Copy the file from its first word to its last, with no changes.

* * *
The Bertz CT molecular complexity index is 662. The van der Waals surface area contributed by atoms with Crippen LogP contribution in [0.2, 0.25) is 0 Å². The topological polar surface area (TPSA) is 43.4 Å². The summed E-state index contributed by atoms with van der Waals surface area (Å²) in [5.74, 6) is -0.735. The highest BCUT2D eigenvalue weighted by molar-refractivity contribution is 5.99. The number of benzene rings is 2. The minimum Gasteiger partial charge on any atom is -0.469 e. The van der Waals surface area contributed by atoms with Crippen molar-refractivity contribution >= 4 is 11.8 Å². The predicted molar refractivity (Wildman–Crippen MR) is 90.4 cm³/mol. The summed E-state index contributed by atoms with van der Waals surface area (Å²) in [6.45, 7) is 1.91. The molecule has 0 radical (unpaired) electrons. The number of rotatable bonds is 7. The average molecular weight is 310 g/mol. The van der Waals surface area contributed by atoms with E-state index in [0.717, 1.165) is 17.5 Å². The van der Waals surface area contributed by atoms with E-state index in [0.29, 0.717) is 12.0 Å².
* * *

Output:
The Bertz CT molecular complexity index is 662. The van der Waals surface area contributed by atoms with Crippen LogP contribution in [0.2, 0.25) is 0 Å². The topological polar surface area (TPSA) is 43.4 Å². The summed E-state index contributed by atoms with van der Waals surface area (Å²) in [5.74, 6) is -0.735. The highest BCUT2D eigenvalue weighted by molar-refractivity contribution is 5.99. The number of benzene rings is 2. The minimum Gasteiger partial charge on any atom is -0.469 e. The van der Waals surface area contributed by atoms with Crippen molar-refractivity contribution >= 4 is 11.8 Å². The predicted molar refractivity (Wildman–Crippen MR) is 90.4 cm³/mol. The summed E-state index contributed by atoms with van der Waals surface area (Å²) in [6.45, 7) is 1.91. The molecule has 0 radical (unpaired) electrons. The number of rotatable bonds is 7. The average molecular weight is 310 g/mol. The van der Waals surface area contributed by atoms with E-state index in [0.717, 1.165) is 17.5 Å². The van der Waals surface area contributed by atoms with E-state index in [0.29, 0.717) is 12.0 Å².